For example:

qs = S().filter_raw({'term': {'title': 'foo'}})

This will override all .filter() calls you've made in your :py:class:`elasticutils.S` before and after the .filter_raw call.

This is helpful if ElasticUtils is missing functionality you need.

adding new filteractions

You can subclass :py:class:`elasticutils.S` and add handling for additional filter actions. This is helpful in two circumstances:

  1. ElasticUtils doesn't have support for that filter type
  2. ElasticUtils doesn't support that filter type in a way you need---for example, ElasticUtils uses different argument values

See :py:class:`elasticutils.S` for more details on how to do this.

Query-time field boosting: boost

ElasticUtils allows you to specify query-time field boosts with :py:meth:`elasticutils.S.boost`.

These boosts take effect at the time the query is executing. After the query has executed, then the boost is applied and that becomes the final score for the query.

This is a useful way to weight queries for some fields over others.

See :py:meth:`elasticutils.S.boost` for more details.

Note

Boosts are ignored if you use query_raw.

Ordering: order_by

ElasticUtils :py:meth:`elasticutils.S.order_by` lets you change the order of the search results.

See :py:meth:`elasticutils.S.order_by` for more details.

Demoting: demote

You can demote documents that match query criteria:

q = (S().query(title='trucks')
        .demote(0.5, description__text='gross'))

This does a query for trucks, but demotes any that have "gross" in the description with a fraction boost of 0.5.

Note

You can only call :py:meth:`elasticutils.S.demote` once. Calling it again overwrites previous calls.

This is implemented using the boosting query in Elasticsearch. Anything you specify with :py:meth:`elasticutils.S.query` goes into the positive section. The negative query and negative boost portions are specified as the first and second arguments to :py:meth:`elasticutils.S.demote`.

Note

Order doesn't matter. So:

q = (S().query(title='trucks')
        .demote(0.5, description__text='gross'))

does the same thing as:

q = (S().demote(0.5, description__text='gross')
        .query(title='trucks'))

Highlighting: highlight

ElasticUtils can highlight excerpts for search results.

See :py:meth:`elasticutils.S.highlight` for more details.

Suggestions: suggest

Spelling suggestions can be asked for by using the :py:meth:`elasticutils.S.suggest` method, and then retrieved in :py:meth:`elasticutils.S.suggestions`:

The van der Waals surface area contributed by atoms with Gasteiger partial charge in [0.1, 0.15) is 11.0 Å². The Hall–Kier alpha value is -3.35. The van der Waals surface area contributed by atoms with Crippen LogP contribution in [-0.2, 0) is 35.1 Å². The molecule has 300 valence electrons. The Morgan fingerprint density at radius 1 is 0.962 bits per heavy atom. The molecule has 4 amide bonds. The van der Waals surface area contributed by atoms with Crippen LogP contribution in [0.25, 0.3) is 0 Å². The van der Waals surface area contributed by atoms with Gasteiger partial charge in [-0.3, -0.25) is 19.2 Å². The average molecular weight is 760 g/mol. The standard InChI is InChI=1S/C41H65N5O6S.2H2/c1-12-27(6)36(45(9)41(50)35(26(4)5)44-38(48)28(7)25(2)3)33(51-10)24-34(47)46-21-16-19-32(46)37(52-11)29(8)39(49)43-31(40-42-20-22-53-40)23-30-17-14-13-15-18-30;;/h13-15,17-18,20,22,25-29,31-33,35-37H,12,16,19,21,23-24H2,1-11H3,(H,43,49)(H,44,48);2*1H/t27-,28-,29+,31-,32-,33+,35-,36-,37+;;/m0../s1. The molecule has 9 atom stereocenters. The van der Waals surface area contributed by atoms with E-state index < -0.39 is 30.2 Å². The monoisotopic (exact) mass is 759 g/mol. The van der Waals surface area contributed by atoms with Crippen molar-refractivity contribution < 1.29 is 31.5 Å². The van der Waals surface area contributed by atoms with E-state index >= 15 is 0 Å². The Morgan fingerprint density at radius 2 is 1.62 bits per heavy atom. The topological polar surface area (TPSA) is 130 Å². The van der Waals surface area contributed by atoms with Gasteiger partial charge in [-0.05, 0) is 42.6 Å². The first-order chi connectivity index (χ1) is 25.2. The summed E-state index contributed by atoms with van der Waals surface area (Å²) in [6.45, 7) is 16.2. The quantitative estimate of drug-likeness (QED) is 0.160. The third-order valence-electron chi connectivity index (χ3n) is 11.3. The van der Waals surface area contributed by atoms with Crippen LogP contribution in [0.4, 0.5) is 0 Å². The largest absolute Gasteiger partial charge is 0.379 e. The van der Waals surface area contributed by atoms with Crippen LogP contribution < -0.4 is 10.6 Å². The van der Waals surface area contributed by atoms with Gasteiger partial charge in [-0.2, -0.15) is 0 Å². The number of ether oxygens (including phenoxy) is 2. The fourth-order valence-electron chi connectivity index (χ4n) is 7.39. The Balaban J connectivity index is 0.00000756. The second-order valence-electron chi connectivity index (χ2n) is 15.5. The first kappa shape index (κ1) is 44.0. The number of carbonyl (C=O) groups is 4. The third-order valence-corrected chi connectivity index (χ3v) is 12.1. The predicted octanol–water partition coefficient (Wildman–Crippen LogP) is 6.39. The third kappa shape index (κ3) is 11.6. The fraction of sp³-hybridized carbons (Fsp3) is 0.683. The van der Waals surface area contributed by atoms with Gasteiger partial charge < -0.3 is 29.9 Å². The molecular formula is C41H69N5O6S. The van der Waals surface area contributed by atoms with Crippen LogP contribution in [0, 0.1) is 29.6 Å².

q = S().query(text='Aice').suggest('mysuggest', 'Alice', field='text')
print q.suggestions()['mysuggest'][0]['options']

Note

Spelling suggestions require Elasticsearch 0.90 or later.

Facets

Basic facets: facet

q = (S().query(title='taco trucks')
        .facet('style', 'location'))

will do a query for "taco trucks" and return terms facets for the style and location fields.

Note that the fieldname you provide in the :py:meth:`elasticutils.S.facet` call becomes the facet name as well.

The facet counts are available through :py:meth:`elasticutils.S.facet_counts`. For example:

q = (S().query(title='taco trucks')
        .facet('style', 'location'))
counts = q.facet_counts()

Also, you can get them with the facets attribute of the search results:

q = (S().query(title='taco trucks')
        .facet('style', 'location'))

results = q.execute()
counts = results.facets

You can also restrict the number of terms returned per facet by passing a size keyword argument to :py:meth:`elasticutils.S.facet`:

q = S().query(title='taco trucks')
        .facet('style', 'location', size=5)

Facet Results

The execution methods :py:meth:`elasticutils.S.facet_counts` and :py:meth:`elasticutils.S.execute` will return a dictionary containing the named parameter and a :py:class:`elasticutils.FacetResult` object.

For example:

>>> facet_counts = S().facet('primary_country_id').facet_counts()
>>> facet_counts
{u'primary_country_id': <elasticutils.FacetResult at 0x45f12d0>}

The FacetResult object contains all of the information returned in the facet stanza.

In the above case, we faceted on primary_country_id as a terms facet. To see the facet results simply iterate over the FacetResult object:

>>> for facet_result in facet_counts['primary_country_id']:
...     print facet_result
...
{u'count': 187293, u'term': 41}
    {u'count': 24177, u'term': 9}
    {u'count': 17200, u'term': 50}
    {u'count': 13015, u'term': 15}
    {u'count': 10296, u'term': 30}
    {u'count': 8824, u'term': 32}
    {u'count': 7703, u'term': 6}
    {u'count': 7502, u'term': 23}
    {u'count': 5614, u'term': 2}
    {u'count': 5214, u'term': 33}